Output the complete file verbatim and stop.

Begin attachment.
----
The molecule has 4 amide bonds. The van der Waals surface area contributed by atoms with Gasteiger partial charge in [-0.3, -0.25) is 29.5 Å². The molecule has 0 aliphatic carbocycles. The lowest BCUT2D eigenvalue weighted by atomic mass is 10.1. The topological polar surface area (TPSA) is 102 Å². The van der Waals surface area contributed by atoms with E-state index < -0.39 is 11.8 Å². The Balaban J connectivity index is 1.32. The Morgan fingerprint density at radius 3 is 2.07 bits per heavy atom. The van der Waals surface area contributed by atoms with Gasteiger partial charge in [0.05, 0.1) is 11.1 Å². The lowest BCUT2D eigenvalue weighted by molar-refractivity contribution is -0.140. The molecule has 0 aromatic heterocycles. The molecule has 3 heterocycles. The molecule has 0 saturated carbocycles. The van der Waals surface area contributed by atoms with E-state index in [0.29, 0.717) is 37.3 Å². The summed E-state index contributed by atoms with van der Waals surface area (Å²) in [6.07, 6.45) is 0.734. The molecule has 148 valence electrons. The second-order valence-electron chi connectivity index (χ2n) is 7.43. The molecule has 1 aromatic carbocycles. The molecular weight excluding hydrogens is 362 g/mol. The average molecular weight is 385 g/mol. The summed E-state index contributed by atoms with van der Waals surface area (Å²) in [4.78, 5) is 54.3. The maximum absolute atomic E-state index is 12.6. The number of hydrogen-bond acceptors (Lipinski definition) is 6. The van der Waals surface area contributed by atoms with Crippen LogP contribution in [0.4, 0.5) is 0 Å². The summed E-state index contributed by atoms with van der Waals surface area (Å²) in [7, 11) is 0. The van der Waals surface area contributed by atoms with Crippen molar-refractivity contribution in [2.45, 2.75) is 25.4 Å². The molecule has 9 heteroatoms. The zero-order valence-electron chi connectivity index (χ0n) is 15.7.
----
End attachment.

The molecule has 4 amide bonds. The van der Waals surface area contributed by atoms with Gasteiger partial charge in [-0.3, -0.25) is 29.5 Å². The molecule has 0 aliphatic carbocycles. The lowest BCUT2D eigenvalue weighted by atomic mass is 10.1. The topological polar surface area (TPSA) is 102 Å². The van der Waals surface area contributed by atoms with E-state index < -0.39 is 11.8 Å². The Balaban J connectivity index is 1.32. The Morgan fingerprint density at radius 3 is 2.07 bits per heavy atom. The van der Waals surface area contributed by atoms with Gasteiger partial charge in [0.05, 0.1) is 11.1 Å². The lowest BCUT2D eigenvalue weighted by molar-refractivity contribution is -0.140. The molecule has 0 aromatic heterocycles. The molecule has 3 heterocycles. The molecule has 0 saturated carbocycles. The van der Waals surface area contributed by atoms with E-state index in [0.29, 0.717) is 37.3 Å². The summed E-state index contributed by atoms with van der Waals surface area (Å²) in [6.07, 6.45) is 0.734. The molecule has 148 valence electrons. The second-order valence-electron chi connectivity index (χ2n) is 7.43. The molecule has 1 aromatic carbocycles. The molecular weight excluding hydrogens is 362 g/mol. The average molecular weight is 385 g/mol. The summed E-state index contributed by atoms with van der Waals surface area (Å²) in [4.78, 5) is 54.3. The maximum absolute atomic E-state index is 12.6. The number of hydrogen-bond acceptors (Lipinski definition) is 6. The van der Waals surface area contributed by atoms with Crippen LogP contribution in [0.4, 0.5) is 0 Å². The summed E-state index contributed by atoms with van der Waals surface area (Å²) in [7, 11) is 0. The van der Waals surface area contributed by atoms with Crippen molar-refractivity contribution in [2.45, 2.75) is 25.4 Å². The molecule has 9 heteroatoms. The zero-order valence-electron chi connectivity index (χ0n) is 15.7.